I bought a stainless steel square (square being simpler to cut tiles around, ha) drain that would fit within the existing drain.  Meaning, it had an extension part in a small enough diameter to fit within the existing PVC drain pipe.

Indeed, finding this part was labor-intensive but ultimately accomplished on eBay for around seven bucks.  Note, the one I purchased appears to no longer be available but there are similar ones in this eBay link.*

My stress level was through the roof.

A.) I’ve never done this before.  B.) finding a drain contraption to fit within the existing drain was a trial.  C.) I knew I’d have to build up, raise the drain area around the new drain parts to support it so that D.) the fancy drain cover would be exactly perfectly level with the new tile floor.  Holy bejebus people.

Did I mention I’ve never done this before?  So overwhelming.  Just the thought of “how the F am I gonna get everything level to each other on a sloped floor with so many factors involved” had my shoulders up in my ears on the daily.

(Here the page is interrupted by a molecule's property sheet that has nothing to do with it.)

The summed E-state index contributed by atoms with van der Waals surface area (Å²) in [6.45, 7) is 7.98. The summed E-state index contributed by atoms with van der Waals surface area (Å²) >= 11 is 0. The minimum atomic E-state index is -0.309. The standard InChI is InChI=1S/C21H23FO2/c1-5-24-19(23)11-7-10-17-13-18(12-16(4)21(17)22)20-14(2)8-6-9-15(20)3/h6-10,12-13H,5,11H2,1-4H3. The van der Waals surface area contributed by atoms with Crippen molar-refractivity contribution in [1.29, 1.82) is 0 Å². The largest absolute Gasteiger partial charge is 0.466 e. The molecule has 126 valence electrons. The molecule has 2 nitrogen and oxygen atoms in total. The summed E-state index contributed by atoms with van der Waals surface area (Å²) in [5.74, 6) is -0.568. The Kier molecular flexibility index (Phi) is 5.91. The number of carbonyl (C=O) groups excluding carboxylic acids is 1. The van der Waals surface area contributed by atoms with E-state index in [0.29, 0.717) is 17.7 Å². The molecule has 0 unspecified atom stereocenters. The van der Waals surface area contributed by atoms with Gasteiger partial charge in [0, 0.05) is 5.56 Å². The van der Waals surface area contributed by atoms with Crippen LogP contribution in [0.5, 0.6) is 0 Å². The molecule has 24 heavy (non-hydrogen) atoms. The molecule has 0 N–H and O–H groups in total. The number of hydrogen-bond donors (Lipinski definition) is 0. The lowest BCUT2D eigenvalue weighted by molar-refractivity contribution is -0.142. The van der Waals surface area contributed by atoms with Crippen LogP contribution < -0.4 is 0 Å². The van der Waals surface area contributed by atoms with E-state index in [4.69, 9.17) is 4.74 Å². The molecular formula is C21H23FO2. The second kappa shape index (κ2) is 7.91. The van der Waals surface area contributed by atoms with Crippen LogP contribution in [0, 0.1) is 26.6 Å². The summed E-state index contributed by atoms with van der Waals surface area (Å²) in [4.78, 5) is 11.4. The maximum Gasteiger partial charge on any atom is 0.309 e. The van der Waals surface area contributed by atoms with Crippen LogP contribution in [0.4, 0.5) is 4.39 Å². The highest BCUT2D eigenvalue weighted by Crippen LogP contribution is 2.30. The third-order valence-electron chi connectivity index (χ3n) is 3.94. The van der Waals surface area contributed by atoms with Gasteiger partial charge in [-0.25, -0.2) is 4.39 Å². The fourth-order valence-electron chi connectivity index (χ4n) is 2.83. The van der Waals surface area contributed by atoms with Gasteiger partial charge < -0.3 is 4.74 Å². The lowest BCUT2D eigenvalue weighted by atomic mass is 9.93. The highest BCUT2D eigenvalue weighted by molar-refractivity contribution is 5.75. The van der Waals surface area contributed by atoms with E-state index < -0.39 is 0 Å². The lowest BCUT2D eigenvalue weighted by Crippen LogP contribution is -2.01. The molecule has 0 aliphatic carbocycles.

What I did was cut then dry fit every bit of tile mosaic first.   That handy little thirty buck tile saw just keeps lumbering on, love it!

dry fitting mosaic tile on shower floor
Wow was I pleased with this dry fit!  Awesome floor, Bec, nice!
Once it was time to actually start sticking these buggers down, I panicked again, standing staring at it, walking away, come back and stare, rinse repeat until one time I just said screw it, shut the brain off and dove right in.